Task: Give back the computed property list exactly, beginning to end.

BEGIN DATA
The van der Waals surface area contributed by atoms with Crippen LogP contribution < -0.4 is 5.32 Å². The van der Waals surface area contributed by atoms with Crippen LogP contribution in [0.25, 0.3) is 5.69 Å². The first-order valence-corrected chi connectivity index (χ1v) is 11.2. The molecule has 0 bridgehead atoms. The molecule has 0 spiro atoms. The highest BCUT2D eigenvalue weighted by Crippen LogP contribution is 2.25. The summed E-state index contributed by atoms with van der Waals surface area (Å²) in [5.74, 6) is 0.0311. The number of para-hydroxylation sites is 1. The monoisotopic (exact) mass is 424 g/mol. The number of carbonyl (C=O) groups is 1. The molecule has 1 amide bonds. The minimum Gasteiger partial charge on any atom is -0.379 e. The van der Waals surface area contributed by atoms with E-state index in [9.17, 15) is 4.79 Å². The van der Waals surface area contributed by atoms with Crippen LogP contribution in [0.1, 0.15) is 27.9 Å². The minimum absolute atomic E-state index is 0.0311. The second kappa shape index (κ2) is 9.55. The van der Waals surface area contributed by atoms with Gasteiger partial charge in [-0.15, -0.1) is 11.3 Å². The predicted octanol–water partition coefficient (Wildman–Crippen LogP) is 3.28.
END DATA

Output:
The van der Waals surface area contributed by atoms with Crippen LogP contribution < -0.4 is 5.32 Å². The van der Waals surface area contributed by atoms with Crippen LogP contribution in [0.25, 0.3) is 5.69 Å². The first-order valence-corrected chi connectivity index (χ1v) is 11.2. The molecule has 0 bridgehead atoms. The molecule has 0 spiro atoms. The highest BCUT2D eigenvalue weighted by Crippen LogP contribution is 2.25. The summed E-state index contributed by atoms with van der Waals surface area (Å²) in [5.74, 6) is 0.0311. The number of para-hydroxylation sites is 1. The monoisotopic (exact) mass is 424 g/mol. The number of carbonyl (C=O) groups is 1. The molecule has 1 amide bonds. The minimum Gasteiger partial charge on any atom is -0.379 e. The van der Waals surface area contributed by atoms with E-state index in [9.17, 15) is 4.79 Å². The van der Waals surface area contributed by atoms with Crippen LogP contribution in [0.1, 0.15) is 27.9 Å². The minimum absolute atomic E-state index is 0.0311. The second kappa shape index (κ2) is 9.55. The van der Waals surface area contributed by atoms with Gasteiger partial charge in [-0.15, -0.1) is 11.3 Å². The predicted octanol–water partition coefficient (Wildman–Crippen LogP) is 3.28.